Here are a few of the many organizations and resources that provide information and direction for law enforcement regarding human trafficking:

U.S. Immigration and Customs Enforcement (ICE) Victims- Witness Coordinator: Toll free number 866-872-4973. Each ICE or F.B.I field office has a victim- witness coordinator who specializes in victim assistance and the investigative stage. There are 300 ICE Victims Assistance Coordinators throughout the U.S. who assist with victim needs and services.

 U.S Attorney Law Enforcement Community Coordinator (LECC): in each state, this individual can provide you with the right information of your department and find the appropriate agents, offices, and resources within the federal government. The liaison is accessible through the local U.S Attorney's Office.

U.S Attorney Victim-Witness Coordinator: The victim- witness coordinator in your area can obtain victims services in multiple jurisdictions and can be helpful for providing services in rural and remotes areas. The coordinator is accessible through the local U.S Attorney's Office.

Federal Bureau of Investigations (FBI) Victim Witness Coordinator: Each FBI field has a victim- witness coordinator as well. They can be reached through the headquarters victim witness staff at 202- 324-6360. can be accessed by visiting



Victims of Crime Compensation Office (VCCO) 
1- 877-658-2221
Child Abuse and Neglect Hotline
1-877-NJ-ABUSE (652-2873)
1-800-835-5510 (TTY)
Statewide Domestic Violence Hotline
Statewide Sexual Violence Hotline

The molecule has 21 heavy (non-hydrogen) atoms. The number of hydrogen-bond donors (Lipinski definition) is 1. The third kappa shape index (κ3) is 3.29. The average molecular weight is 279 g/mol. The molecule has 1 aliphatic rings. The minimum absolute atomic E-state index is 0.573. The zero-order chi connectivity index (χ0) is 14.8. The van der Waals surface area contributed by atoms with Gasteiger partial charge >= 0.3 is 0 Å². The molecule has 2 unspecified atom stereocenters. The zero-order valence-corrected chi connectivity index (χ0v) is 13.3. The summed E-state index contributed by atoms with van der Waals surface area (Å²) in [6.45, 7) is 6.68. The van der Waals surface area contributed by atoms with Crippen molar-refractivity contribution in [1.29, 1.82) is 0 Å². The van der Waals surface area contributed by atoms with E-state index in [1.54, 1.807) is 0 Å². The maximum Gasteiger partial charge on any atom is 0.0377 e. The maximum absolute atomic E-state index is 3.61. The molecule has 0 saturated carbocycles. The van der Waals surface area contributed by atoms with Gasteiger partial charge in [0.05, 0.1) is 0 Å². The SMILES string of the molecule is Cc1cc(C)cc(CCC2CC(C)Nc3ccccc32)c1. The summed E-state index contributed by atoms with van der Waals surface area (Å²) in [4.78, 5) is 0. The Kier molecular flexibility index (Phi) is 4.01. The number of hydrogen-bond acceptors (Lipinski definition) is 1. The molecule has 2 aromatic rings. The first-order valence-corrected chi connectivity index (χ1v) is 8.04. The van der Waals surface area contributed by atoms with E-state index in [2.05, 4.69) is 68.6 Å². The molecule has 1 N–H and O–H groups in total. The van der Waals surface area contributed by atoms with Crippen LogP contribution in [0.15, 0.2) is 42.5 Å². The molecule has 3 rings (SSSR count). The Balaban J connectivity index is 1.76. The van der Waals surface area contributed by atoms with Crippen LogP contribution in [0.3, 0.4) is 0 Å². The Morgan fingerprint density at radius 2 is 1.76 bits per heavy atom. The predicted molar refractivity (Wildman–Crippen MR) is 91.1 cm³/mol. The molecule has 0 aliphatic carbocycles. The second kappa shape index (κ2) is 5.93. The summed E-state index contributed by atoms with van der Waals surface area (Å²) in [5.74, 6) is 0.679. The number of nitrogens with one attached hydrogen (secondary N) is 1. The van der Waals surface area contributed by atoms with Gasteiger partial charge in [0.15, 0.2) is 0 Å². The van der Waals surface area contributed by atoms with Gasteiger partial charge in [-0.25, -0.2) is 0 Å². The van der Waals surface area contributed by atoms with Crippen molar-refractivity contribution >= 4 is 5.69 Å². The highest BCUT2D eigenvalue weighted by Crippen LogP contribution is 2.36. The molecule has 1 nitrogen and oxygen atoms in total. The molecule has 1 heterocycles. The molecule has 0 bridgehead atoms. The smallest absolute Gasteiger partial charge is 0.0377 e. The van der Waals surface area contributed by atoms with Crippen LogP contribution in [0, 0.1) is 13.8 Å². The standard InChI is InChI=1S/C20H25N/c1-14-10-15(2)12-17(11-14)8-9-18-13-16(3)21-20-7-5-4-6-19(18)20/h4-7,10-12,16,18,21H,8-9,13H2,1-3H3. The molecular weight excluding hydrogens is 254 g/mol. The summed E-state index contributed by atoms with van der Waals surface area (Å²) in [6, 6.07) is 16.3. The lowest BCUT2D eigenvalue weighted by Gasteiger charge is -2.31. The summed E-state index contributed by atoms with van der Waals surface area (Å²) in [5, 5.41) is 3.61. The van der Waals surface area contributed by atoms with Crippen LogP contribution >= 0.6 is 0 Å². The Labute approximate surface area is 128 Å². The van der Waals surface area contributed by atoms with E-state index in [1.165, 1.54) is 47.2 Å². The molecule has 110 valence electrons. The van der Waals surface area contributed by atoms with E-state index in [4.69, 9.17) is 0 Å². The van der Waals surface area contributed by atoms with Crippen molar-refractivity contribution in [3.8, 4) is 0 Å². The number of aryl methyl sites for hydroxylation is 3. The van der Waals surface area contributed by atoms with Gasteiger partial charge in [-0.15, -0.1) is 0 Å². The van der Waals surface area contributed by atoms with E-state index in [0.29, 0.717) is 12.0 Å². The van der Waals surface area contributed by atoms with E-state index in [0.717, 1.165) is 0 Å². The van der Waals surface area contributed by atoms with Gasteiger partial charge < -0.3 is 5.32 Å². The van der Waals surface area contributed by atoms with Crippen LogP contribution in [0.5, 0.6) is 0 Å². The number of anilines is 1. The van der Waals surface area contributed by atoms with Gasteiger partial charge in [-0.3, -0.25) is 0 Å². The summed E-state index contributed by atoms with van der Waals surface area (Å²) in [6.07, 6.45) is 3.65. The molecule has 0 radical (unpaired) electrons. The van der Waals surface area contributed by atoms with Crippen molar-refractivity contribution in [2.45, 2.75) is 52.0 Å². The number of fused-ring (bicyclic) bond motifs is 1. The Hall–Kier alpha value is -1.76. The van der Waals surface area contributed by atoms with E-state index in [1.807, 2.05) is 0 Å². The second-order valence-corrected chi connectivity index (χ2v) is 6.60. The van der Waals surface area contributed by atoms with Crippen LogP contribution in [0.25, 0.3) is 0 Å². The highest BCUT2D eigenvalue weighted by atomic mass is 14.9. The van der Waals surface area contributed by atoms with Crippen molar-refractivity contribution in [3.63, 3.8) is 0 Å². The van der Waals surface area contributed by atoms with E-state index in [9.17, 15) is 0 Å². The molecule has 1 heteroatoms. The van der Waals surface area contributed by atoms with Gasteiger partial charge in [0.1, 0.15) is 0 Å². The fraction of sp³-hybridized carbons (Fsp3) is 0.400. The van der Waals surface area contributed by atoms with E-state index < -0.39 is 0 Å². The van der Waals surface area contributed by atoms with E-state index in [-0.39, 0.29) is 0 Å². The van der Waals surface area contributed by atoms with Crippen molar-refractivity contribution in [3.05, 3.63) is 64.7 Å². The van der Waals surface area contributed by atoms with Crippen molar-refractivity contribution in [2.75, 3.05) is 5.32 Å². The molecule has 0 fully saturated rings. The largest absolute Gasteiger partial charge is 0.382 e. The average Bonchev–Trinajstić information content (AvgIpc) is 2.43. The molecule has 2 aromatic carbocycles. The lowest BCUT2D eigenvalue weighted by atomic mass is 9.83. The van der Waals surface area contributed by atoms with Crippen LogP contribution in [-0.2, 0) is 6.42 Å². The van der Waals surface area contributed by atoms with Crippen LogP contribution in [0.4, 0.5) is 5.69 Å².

Statewide Human Trafficking Hotline
National Domestic Violence Hotline
National Sexual Violence Hotline
National Human Trafficking Hotline
County Domestic Violence Programs  
County Sexual Violence Programs  
NJ Coalition for Battered Women
NJ Coalition Against Sexual Violence 



UNESCO Trafficking Project: Human trafficking Org Project: A web resource for combating human trafficking: This web site has has a country-specific such as national laws and action plans and contact information on useful governmental agencies:

Safe Horizon: Based in New York, they support victims of all forms of violence by providing a range of important services. Free number 800-810-7444 or visit

Polaris Project: Based in Washington, D.C., Polaris offers victims support services such as, legal advocacy, case management, and interpretation. They also provide training and technical assistance. Call 202- 745-1001. Can be accessed by visiting

Free the slaves: Based in Washington, D.C., Their mission is to research the global phenomenon of trafficking and advocate against it. Call 202- 638-1865 or visit

Coalition to abolish Slavery and Trafficking (CAST): Based in Los Angeles, CAST provides a variety of services for victims including shelter, legal advocacy, medical care, translation, and counseling. They also provide training for community members and law enforcement. Call 213- 365-1906 or visit 

The Freedom Network: This member based- organization links groups providing services in every region in U.S. to trafficking victims. Visit  

The Touch A Life Foundation: The Touch A Life office is based in Dallas. This organization has performed child rescue operations on Lake Volta in northern Ghana, West Africa.Visit: 



The Campaign to Rescue & Restore Victims of Human Trafficking- National Human Trafficking Resource Center:  The NHTRC is a Department of Health and Human Services (HHS)-funded program operated and implemented by Polaris Project for the purpose of providing a national, 24-hour, toll-free hotline number for the human trafficking field in the United States.  The NHTRC is a core component of Polaris Project’s Training and Technical Assistance Program. By operating the national hotline, the NHTRC works to help improve the national response to protect victims of human trafficking in the U.S. by providing callers with a range of comprehensive services. Call 1888-3737-888

National Trafficking in Persons and Worker Exploitation Task Force Complaint Line: This line can provide immediate translation services in over 150 languages. Law enforcement officers can also call this number for assistance in determining if a case may be trafficking. Call 888-428-7581 or visit